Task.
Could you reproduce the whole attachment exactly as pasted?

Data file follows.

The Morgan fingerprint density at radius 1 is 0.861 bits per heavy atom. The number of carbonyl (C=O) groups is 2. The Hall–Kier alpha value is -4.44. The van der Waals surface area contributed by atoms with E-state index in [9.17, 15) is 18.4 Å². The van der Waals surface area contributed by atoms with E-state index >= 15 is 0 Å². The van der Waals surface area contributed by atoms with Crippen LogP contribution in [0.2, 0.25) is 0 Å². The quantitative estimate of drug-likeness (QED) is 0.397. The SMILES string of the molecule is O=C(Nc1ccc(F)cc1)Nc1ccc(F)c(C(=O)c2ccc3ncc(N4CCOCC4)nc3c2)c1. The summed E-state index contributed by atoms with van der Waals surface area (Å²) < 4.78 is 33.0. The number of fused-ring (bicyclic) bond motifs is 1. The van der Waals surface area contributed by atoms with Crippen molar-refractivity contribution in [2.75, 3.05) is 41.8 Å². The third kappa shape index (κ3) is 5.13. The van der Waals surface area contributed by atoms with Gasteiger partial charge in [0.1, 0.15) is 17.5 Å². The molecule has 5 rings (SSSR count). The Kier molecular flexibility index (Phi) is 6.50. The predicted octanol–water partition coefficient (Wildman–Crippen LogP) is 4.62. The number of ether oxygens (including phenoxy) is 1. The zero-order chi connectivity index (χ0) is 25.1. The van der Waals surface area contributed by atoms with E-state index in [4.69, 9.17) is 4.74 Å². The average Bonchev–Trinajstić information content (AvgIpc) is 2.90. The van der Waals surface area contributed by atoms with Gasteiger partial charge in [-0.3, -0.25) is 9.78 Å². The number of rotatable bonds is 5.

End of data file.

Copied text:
The Morgan fingerprint density at radius 1 is 0.861 bits per heavy atom. The number of carbonyl (C=O) groups is 2. The Hall–Kier alpha value is -4.44. The van der Waals surface area contributed by atoms with E-state index in [9.17, 15) is 18.4 Å². The van der Waals surface area contributed by atoms with E-state index >= 15 is 0 Å². The van der Waals surface area contributed by atoms with Crippen LogP contribution in [0.2, 0.25) is 0 Å². The quantitative estimate of drug-likeness (QED) is 0.397. The SMILES string of the molecule is O=C(Nc1ccc(F)cc1)Nc1ccc(F)c(C(=O)c2ccc3ncc(N4CCOCC4)nc3c2)c1. The summed E-state index contributed by atoms with van der Waals surface area (Å²) < 4.78 is 33.0. The number of fused-ring (bicyclic) bond motifs is 1. The van der Waals surface area contributed by atoms with Crippen molar-refractivity contribution in [2.75, 3.05) is 41.8 Å². The third kappa shape index (κ3) is 5.13. The van der Waals surface area contributed by atoms with Gasteiger partial charge in [0.1, 0.15) is 17.5 Å². The molecule has 5 rings (SSSR count). The Kier molecular flexibility index (Phi) is 6.50. The predicted octanol–water partition coefficient (Wildman–Crippen LogP) is 4.62. The number of ether oxygens (including phenoxy) is 1. The zero-order chi connectivity index (χ0) is 25.1. The van der Waals surface area contributed by atoms with E-state index in [4.69, 9.17) is 4.74 Å². The average Bonchev–Trinajstić information content (AvgIpc) is 2.90. The van der Waals surface area contributed by atoms with Gasteiger partial charge in [-0.3, -0.25) is 9.78 Å². The number of rotatable bonds is 5.